Two women were having a loud conversation, one which everyone
in the vicinity overheard. Their voices were passionate; their convictions
firm. The political candidate under discussion was an arrogant, self-serving
liar. How could anyone possibly support him?
There was only one glitch. Both women were so eager to
express their opinion that they hadn’t listened very well to the other. Each of
them was sure that her friend was validating her own ideas. On the other hand,
we eavesdroppers had caught the opening sentence of both diatribes which the
conversationalists had missed. The women were supporting opposing candidates.
Everything good each woman said about her own candidate and negative she said
about the other one’s, was being turned around by her friend as proof that her
intelligent, articulate companion shared her own point of view.
Here is another instance of the same syndrome. A
psychologist was giving on air marriage advice to prospective husbands. She
spoke of how her husband buys her greeting cards once or twice a week, leaving
them on her pillow or tucking them into her computer case. Sometimes the cards are
funny, other times sentimental, but she treasures them as evidence of a loving
spouse. Her marriage advice? Young grooms should learn from her husband and shower
their own wives with cards.
We all tend to assume that others, particularly people who
seem similar to us, think as we do. The radio psychologist missed expressing a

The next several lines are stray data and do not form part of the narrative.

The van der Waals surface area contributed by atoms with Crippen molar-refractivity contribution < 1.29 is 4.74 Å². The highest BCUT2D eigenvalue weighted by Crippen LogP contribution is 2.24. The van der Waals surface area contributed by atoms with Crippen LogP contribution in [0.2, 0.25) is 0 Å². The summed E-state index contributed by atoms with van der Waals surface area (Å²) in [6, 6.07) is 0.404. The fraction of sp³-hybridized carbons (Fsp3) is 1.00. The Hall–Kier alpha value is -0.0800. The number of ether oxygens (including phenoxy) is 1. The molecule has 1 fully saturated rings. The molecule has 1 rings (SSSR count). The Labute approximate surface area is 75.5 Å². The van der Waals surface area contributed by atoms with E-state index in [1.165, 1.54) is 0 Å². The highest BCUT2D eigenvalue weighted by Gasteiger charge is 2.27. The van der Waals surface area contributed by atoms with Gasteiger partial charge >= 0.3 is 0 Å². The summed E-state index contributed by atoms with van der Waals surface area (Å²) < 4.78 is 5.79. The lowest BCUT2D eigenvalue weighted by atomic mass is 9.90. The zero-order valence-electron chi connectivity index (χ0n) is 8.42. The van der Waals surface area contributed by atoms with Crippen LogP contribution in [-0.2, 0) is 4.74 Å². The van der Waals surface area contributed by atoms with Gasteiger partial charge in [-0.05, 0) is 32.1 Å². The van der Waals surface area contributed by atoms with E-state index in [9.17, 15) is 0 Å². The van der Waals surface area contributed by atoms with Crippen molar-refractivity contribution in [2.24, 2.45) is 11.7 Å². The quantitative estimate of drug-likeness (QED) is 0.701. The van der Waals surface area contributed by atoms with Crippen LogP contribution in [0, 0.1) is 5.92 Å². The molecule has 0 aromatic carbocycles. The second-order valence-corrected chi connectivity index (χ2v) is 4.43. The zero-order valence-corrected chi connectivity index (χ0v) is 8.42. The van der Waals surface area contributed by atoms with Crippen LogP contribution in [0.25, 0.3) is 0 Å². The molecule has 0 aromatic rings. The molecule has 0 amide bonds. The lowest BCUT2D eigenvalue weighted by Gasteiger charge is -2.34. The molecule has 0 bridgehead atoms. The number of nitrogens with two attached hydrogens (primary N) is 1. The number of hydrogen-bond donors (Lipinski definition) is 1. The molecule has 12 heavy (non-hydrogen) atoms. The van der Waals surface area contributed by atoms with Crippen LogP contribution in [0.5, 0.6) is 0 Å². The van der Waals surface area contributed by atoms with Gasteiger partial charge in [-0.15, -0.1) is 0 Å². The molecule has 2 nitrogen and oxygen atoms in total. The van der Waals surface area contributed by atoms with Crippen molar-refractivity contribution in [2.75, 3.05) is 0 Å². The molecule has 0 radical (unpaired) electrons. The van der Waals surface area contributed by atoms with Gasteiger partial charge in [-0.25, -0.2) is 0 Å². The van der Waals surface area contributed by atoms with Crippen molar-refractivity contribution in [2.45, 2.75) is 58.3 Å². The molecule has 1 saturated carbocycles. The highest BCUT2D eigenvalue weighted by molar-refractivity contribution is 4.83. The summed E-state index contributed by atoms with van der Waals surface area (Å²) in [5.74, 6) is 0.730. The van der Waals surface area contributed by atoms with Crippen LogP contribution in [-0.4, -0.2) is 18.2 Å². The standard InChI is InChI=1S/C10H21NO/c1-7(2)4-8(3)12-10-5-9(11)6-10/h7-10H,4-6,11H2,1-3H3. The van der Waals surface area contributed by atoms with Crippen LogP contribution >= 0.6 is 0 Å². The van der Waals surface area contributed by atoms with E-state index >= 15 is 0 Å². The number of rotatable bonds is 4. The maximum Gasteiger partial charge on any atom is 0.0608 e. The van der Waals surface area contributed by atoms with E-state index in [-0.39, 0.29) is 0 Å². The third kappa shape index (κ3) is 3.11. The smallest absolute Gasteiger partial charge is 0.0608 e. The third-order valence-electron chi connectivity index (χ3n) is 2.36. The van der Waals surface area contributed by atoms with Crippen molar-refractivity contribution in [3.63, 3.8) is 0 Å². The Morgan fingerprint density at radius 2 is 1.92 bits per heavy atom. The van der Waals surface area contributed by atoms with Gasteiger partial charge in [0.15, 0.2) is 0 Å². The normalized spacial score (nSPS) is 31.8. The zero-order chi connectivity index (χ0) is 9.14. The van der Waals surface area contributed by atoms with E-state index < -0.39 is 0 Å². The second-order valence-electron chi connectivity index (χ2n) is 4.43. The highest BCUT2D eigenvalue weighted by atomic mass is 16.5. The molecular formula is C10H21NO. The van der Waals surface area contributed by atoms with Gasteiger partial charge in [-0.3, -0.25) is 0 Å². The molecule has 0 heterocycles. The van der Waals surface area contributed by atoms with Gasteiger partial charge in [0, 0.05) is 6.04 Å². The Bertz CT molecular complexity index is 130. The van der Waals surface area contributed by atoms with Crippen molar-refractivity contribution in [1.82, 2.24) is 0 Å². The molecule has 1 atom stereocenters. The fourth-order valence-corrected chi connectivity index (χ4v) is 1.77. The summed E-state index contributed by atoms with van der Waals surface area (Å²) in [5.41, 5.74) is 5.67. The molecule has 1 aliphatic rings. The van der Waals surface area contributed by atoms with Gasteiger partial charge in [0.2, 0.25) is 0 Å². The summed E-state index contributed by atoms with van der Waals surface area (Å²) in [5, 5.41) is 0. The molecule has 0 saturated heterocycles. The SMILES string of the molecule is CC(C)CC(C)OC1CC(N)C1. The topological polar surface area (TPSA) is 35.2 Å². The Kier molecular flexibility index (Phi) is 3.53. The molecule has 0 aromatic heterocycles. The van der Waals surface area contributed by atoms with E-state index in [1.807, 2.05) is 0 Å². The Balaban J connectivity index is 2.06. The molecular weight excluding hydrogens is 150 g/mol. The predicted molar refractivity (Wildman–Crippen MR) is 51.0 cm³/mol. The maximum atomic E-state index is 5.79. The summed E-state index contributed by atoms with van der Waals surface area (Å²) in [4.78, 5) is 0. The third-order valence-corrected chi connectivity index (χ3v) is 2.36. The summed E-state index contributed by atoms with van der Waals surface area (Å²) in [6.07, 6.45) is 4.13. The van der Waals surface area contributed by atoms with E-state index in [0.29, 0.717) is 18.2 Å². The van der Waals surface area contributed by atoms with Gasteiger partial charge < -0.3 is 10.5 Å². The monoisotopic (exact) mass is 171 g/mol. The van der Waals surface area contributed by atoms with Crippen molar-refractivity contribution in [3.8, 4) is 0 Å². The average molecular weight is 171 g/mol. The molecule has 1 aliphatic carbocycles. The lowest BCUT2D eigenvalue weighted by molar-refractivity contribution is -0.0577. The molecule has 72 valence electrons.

valid and important point because her vision narrowed to only her own preferences.
New husbands (and veteran ones) should recognize that most wives do cherish
tokens of affection. But imagine a couple who are having trouble getting on the
same financial page, where the wife is concerned that her husband spends money
carelessly. His spending a few dollars on a greeting card is likely to be met
with annoyance rather than gratitude. Even if money isn’t an issue, maybe one
wife has a weakness for cashews or ice cream or flowers. She may tell herself
that getting a card is nice, but since it is something she doesn’t particularly
care about, the repeated action comes across as impersonal proof that her
husband isn’t taking the time to really know her.
As for my political debaters, neither of them actually said
anything of value to the other. Had a policy issue or debatable fact been
introduced, they both would have quickly realized that they supported opposing
sides. The ad hominem attacks on one man and empty praise for the other didn’t
lead to further understanding or a broadening of vision.
As a disinterested party to both the political conversation
and the radio show, I found these two incidents amusing. At the same time, they
made me uncomfortable. I have an uneasy feeling that while it is easy to
recognize that type of behavior in others, it is much harder for me to
recognize it in myself.